The biggest female star of the ‘50s and ‘60s as both an actress and singer was Doris Day.  She made a load of movies – few of which are revived much today, even on TCM.  She mainly was in musicals and sex tease comedies, but she was very strong, actually tough, in dramatic roles like Love Me or Leave Me and Hitchcock’s The Man Who Knew Too Much.  (She was well matched with Stewart, but usually ended up with Rock Hudson and Stewart was always cutesy with June Allyson.  Even the studios couldn’t cast.)  Her husband turned down Mrs. Robinson for her and the dopiest element of that decision was that she could have played it and would have brought an edge to it that wouldn’t have turned sullen.  Fortunately, Julia Roberts has that same edge and it’s that detail which will keep her in future viewers’ minds, rather than her goddessy looks, mile-wide smile, and turned on, raucous laugh, which is up there with Sophia Loren’s.  She hasn’t made many memorable movies, but she is always worth watching and that’s why she’s the biggest female star of the past couple of decades.  Her best on screen partners have been Hugh Grant (and why they haven’t made another movie together is another example of executives, producers, and agents without a clue) and Clive Owen (both were great in the bitter Closer and the overly complicated Duplicity, which still deserved to be a bigger success than it was).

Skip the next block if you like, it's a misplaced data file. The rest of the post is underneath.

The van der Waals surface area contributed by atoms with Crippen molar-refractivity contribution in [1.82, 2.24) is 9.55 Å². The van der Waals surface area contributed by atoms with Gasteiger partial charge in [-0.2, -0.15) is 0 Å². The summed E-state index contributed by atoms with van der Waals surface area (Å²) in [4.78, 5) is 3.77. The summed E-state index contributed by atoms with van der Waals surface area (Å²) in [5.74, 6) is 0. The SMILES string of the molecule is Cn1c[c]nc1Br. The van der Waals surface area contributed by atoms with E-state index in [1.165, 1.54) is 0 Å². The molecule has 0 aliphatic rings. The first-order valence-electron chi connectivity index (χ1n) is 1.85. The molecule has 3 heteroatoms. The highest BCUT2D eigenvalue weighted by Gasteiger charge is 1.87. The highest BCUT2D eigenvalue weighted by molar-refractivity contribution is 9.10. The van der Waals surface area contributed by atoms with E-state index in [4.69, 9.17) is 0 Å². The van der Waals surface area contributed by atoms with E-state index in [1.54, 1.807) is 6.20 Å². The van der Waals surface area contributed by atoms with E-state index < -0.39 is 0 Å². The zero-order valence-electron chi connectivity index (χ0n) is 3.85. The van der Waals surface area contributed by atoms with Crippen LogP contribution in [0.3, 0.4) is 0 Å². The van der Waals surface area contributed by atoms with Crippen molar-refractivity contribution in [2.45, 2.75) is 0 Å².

From the sublime to the ridiculous and the germ for this article in the first place, which was that a couple of colleagues and I started talking about the Kardashians.  Each of us had seen part of one of the episodes of their years long show, but none of us were followers and we couldn’t have cared less.  However, we knew much more about this family and its members’ various activities than we could really believe, though some of our information was incorrect.  They’re attractive and their mother Kris Jenner is a prime example of the new stage mother (chair of that board would be Sharon Osbourne):  relentlessly ambitious for her family’s fortunes, almost superhumanly energetic, usually upbeat, shameless, and considering multiple media ports to dock the family publicity machine.  The Kardashians have no discernible talent besides nepotism, connections to the O.J. case and the burnt embers of whatever made Bruce Jenner All-American in the first place (it’s been 35 years and counting so far).

Dexter's cousin, a friend
and confidante to Zsa Zsa Gabor
Doesn’t this sound like the Gabor sisters?  We’ve known far too much about them for far too long although the three of us couldn’t remember when Magda died.  If Zsa Zsa were twenty years younger, she’d probably be angling for some type of reality show on E!  Eva actually had talent and charm on Green Acres and her mail order wig business made her a tycoon.  It’s the imprimatur for all these celebrity designer labels where you know they’ve never touched a needle or thread in their lives, such as the Kardashians, and are paid obscene amounts for clothing lines that poor people they’ll never meet in other countries will make for young spoiled Americans wanting to emulate these ‘heroes’ will buy.  Oh well, let’s not get too sardonic.  It’s all a wheel that will turn again.